They are both heavy burdens - weight problems and depression. And they often go hand in hand.
Some people gain weight when they're depressed. Others lose weight, to an unhealthy degree.
Which comes first? And how can you untangle the link between depression and weight -- especially if depression has sapped you of your energy to make changes? Here's what experts say you need to know.
While some people look forward to New Year’s parties and resolutions, others dread this traditional time to take stock and look back on the past year’s accomplishments – or lack thereof.
If you're mildly or moderately depressed already – or perhaps suffer from depression in winter -- all this taking stock of yourself can make things worse, especially if you tell yourself you never measure up.
Here, experts tell WebMD how to understand what may be behind your urge to do become blue and self-critical around the new year – and how to resist the New Year’s blues this time.
What's With the New Year’s Scorecard?
To look back at the year and what you have done is natural to a degree, says Susan Nolen-Hoeksema, PhD, professor of psychology at Yale University who has researched depression and the habit of rumination -- going over and over your problems and feelings without taking any action to overcome or solve them.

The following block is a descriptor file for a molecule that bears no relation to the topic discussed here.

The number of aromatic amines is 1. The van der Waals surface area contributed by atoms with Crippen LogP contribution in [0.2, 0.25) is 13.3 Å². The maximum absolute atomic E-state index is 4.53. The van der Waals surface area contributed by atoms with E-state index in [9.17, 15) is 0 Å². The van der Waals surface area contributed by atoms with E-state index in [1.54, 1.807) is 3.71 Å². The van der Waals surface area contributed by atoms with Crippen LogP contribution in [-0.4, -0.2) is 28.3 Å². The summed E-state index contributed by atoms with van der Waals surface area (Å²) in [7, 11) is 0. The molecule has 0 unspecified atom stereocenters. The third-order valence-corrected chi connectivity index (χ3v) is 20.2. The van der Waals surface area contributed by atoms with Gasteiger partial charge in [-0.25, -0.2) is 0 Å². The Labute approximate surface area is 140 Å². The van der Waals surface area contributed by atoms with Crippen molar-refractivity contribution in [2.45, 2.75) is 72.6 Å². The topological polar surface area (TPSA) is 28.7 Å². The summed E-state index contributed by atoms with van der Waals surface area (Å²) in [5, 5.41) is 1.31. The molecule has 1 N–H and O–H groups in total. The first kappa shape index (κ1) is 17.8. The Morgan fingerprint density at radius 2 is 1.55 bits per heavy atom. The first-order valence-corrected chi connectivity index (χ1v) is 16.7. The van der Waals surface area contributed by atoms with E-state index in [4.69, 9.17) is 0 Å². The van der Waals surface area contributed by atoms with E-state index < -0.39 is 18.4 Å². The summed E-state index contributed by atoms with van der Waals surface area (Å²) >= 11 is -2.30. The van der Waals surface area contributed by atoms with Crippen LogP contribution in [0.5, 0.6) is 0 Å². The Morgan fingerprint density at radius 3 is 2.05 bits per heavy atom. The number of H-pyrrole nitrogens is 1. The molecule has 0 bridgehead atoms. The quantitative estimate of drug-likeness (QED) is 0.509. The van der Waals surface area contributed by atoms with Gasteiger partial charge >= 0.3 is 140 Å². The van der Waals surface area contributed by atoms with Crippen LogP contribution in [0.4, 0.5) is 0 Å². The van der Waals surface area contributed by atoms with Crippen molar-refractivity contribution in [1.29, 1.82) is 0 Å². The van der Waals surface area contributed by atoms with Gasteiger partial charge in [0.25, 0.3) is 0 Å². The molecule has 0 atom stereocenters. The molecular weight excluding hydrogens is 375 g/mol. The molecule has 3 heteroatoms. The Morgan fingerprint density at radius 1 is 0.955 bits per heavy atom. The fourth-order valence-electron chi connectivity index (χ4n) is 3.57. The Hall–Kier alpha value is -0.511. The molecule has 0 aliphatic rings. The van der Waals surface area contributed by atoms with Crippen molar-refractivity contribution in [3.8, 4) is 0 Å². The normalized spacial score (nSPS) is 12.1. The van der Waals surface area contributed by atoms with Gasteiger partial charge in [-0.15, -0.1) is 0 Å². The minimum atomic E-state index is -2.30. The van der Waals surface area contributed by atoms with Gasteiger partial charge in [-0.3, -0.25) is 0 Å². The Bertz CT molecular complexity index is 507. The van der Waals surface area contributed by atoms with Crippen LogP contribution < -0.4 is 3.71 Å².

In fact, at the new year, it's difficult not to reassess at least a bit, says Nolen-Hoeksema, the author of Women Who Think Too Much. Surf the net, turn on the television or radio, and there they are -- all those "year-in-review" stories.
"The media goes over and over what happened this year," she says. So it's understandable, to some degree, that many of us do, too.
Soon after the year-in-review shows comes talk about New Year's resolutions -- and any talk about making resolutions invariably means focusing on your shortcomings, says Edward Abramson, PhD, professor of psychology emeritus at California State University Chico and author of Body Intelligence and Emotional Eating.
To make matters worse, the talk about resolution-making follows a host of holiday occasions -- whether you celebrate Christmas, Hanukkah, or Kwanza -- that rarely live up to expectations, Abramson adds. And some people may blame themselves for that, too.
If you're already depressed, you may rate yourself and your accomplishments lower than others would, Nolen-Hoeksema says.